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|Articles - October 2013|
|Monday, September 30, 2013|
Page 1 of 2
BY LINDA BAKER
On a Friday afternoon, Mark Korros, the 61-year old CEO of Pendleton Woolen Mills, is in the company’s Portland home showroom, where the Native American-style blankets Pendleton has been making for a century share space with a relatively new product line: jacquard towels fashioned out of cotton, not Pendleton’s trademark wool. In just a few years, the towels have become a several-million-dollar business for the iconic brand, which celebrates its 104th birthday this year.
A longtime apparel executive who most recently was CEO of Seattle-based Filson, Korros took the reins at Pendleton in February. His goal is to continue down the path the company has been following for several years: updating a historic Oregon brand for the modern consumer. “We need to constantly provide loyal, ongoing customers with new products that excite them,” says Korros, a Kentucky native who wore the company’s classic board shirt as a kid. “But we also need to create products that will attract new customers.”
Incorporated in 1909, Pendleton employs about 900 people, including 223 in the company’s Pendleton and Washougal woolen mills. In addition to 70 retail stores around the country, Pendleton operates a wholesale business, and company products are distributed in 25 countries around the world.
Although the family-owned company took a hit during the economic downturn, Pendleton has since been on an upward trajectory, says Korros, who declined to reveal revenues. “We’re definitely in expansion mode,” says Korros, who spoke to Oregon Business about a month before participating in a classic company ritual: attending the Pendleton Round-up with his wife and 6-year-old daughter. “It’s like the Superbowl around here,” he says wryly.
Helping power the company’s growth is an array of new initiatives aimed at achieving a mix of the traditional and the contemporary. Korros is also alert to global apparel- industry trends, such as the push to bring back manufacturing to the U.S. and a surge of interest in sustainable fabrics.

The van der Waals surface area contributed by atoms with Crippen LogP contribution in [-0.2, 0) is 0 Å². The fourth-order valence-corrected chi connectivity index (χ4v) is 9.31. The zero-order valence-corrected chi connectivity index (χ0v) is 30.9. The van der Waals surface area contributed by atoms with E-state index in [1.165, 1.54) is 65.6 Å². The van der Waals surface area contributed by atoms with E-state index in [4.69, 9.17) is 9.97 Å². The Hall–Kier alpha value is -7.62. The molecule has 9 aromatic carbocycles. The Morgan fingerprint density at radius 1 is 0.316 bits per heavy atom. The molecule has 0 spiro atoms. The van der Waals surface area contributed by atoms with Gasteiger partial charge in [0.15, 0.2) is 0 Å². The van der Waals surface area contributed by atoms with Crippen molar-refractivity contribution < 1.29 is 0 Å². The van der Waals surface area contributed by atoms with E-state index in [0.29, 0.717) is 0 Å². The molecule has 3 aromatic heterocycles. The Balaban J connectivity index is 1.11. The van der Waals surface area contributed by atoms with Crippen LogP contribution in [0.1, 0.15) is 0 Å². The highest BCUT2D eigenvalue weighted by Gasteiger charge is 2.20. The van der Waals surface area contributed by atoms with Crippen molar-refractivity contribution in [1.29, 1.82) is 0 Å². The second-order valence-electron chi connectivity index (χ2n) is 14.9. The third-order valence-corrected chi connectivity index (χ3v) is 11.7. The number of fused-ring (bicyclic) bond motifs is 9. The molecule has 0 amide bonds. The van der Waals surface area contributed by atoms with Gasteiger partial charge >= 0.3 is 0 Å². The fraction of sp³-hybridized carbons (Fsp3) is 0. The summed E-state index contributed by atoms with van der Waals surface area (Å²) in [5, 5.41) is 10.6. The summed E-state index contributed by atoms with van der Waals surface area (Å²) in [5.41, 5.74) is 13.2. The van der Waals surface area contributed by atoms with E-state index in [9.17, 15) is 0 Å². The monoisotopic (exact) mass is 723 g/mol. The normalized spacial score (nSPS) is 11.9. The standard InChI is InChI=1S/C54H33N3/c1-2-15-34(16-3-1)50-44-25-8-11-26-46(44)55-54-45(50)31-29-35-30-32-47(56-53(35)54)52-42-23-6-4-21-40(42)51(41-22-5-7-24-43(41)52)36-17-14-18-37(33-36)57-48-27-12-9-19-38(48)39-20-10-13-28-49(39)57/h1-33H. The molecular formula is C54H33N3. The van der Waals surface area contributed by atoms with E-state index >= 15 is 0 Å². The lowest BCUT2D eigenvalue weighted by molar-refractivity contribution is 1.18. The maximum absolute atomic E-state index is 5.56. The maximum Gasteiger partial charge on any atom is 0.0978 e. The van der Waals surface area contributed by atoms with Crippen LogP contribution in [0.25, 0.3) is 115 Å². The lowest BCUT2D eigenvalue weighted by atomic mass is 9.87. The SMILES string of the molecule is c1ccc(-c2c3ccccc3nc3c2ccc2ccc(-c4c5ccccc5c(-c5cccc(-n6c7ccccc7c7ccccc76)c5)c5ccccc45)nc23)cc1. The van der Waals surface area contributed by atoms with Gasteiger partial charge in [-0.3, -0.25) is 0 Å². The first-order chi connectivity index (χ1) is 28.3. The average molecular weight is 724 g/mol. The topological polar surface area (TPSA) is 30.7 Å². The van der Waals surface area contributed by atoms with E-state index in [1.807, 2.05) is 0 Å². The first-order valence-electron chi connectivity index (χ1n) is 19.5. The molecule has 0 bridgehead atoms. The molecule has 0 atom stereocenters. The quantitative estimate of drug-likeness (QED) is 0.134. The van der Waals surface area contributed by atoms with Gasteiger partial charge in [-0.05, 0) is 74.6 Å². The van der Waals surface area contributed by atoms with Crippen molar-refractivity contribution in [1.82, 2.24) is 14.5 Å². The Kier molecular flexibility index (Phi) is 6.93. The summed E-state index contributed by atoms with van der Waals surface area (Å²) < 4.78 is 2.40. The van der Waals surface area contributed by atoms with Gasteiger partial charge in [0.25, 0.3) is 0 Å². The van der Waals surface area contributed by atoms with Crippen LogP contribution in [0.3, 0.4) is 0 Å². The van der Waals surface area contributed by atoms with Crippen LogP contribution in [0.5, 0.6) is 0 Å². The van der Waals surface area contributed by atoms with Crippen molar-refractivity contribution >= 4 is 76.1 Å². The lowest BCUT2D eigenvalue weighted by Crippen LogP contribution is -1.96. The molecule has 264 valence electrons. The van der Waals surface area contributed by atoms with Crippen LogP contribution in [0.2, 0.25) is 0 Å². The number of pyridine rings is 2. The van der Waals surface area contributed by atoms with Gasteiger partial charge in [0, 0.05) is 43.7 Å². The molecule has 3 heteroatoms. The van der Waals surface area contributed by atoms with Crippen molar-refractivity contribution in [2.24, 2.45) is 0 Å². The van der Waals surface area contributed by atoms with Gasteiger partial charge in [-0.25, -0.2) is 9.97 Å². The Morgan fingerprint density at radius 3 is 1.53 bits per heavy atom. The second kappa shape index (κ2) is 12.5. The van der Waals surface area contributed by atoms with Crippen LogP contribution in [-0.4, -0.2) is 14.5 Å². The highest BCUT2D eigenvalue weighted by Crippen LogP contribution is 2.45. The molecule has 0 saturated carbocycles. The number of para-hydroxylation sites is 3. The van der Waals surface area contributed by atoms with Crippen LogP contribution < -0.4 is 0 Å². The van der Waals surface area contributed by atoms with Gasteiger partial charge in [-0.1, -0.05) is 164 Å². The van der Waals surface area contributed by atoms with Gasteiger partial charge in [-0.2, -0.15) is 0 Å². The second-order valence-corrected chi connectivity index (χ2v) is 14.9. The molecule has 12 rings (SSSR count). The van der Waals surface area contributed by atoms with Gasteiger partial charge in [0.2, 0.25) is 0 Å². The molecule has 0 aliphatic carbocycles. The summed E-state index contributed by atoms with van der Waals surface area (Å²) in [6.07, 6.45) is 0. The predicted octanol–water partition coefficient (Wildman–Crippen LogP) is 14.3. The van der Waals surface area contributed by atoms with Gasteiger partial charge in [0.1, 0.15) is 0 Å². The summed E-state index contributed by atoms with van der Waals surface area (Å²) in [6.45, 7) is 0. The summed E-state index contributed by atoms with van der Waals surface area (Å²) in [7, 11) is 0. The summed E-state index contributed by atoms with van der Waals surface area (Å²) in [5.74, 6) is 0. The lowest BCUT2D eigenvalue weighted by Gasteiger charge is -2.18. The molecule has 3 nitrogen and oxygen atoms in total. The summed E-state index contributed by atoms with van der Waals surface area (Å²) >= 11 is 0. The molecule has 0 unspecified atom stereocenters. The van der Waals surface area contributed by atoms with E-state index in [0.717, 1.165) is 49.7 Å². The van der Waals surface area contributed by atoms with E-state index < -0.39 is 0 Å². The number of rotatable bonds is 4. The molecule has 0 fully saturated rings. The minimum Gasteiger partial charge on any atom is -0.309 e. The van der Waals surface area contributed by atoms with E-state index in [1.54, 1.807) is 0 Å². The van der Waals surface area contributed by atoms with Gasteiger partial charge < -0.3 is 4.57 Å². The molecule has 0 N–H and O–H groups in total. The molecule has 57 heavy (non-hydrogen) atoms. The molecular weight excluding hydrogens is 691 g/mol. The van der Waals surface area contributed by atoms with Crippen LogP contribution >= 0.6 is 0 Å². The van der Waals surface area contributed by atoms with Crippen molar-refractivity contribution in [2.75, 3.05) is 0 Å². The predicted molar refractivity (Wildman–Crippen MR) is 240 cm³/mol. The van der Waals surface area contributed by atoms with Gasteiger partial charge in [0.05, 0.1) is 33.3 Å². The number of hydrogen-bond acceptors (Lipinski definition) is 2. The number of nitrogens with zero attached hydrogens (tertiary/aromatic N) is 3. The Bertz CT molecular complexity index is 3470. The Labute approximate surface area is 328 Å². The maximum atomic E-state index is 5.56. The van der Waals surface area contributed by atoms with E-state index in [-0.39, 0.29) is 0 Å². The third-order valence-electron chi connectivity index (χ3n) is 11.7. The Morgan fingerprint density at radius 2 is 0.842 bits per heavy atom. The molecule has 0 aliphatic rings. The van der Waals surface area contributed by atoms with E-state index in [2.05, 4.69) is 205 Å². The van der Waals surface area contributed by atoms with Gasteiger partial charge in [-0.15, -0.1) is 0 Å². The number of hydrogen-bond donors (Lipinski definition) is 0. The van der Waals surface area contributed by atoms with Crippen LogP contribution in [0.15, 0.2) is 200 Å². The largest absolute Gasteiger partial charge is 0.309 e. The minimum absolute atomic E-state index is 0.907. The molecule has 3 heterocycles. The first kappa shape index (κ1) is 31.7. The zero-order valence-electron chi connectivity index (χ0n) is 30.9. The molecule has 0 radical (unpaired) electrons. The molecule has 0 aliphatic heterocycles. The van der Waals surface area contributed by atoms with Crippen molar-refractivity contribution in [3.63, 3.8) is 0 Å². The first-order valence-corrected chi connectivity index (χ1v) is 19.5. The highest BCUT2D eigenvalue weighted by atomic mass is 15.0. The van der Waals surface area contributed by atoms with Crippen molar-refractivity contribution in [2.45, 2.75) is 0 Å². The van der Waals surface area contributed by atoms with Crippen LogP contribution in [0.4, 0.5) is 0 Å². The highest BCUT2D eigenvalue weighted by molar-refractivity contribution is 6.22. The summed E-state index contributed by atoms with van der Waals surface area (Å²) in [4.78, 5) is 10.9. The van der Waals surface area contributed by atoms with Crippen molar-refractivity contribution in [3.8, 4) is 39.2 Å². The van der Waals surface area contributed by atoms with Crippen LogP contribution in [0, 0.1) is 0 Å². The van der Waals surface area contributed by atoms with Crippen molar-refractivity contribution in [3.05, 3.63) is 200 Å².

In 2014, for example, Pendleton will debut a spring version of the Portland Collection, a 3-year-old line of modern textiles featuring updated styling, eco-friendly fabrics and fresh colors, including custom-print silk dresses and reversible jacquard coats that have been featured in the likes of Vogue and GQ.
Wednesday, October 28, 2015
BY JOE CORTRIGHT
The myth of a freight-dependent economy.
Thursday, November 12, 2015
BY LINDA BAKER
Raye Miles, a 17-year taxi industry veteran, lacked the foresight to anticipate the single biggest trend in the cab business: breaking the law.
Friday, November 20, 2015
PHOTOS BY JASON E. KAPLAN
Wednesday, October 21, 2015
BY JASON NORRIS | CFA
Volatility reigned supreme over the summer. The old Wall Street adage of, “Sell in May and go away,” was prophetic in 2015.
Wednesday, October 28, 2015
BY APRIL STREETER
The world's second-largest wind energy project yields costs and benefits for a sheep-farming family in Eastern Oregon.
Wednesday, September 30, 2015
The refugee crisis has put immigration and border issues on the front burner, in Europe and at home. In Oregon, attitudes toward illegal immigration haven’t changed dramatically since 2006.
Friday, October 02, 2015
BY KIM MOORE
Our intrepid (and expecting) research editor finds the child care search involves long waiting lists, costly fees and no certainty of securing a place before she goes back to work.
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Farmland LP grows its vision for organic farming in Oregon.
The Salem Convention Center has capped its tenth anniversary year by earning the prestigious “Best of the Best 2015” award from NW Meetings & Events magazine. Selected as the Best Convention/Conference Venue in Oregon by meeting and event planners from Alaska, British Columbia, Idaho, Oregon and Washington, the Salem Convention Center ranked above the Oregon Convention Center and the Portland Art Museum.
The Oregon Cooperative Hall of Fame honors individuals for their outstanding contributions to the successful building and operation of Oregon agricultural cooperatives.
Health insurer reports $10.2 million in net income after taxes through the first nine months of 2015.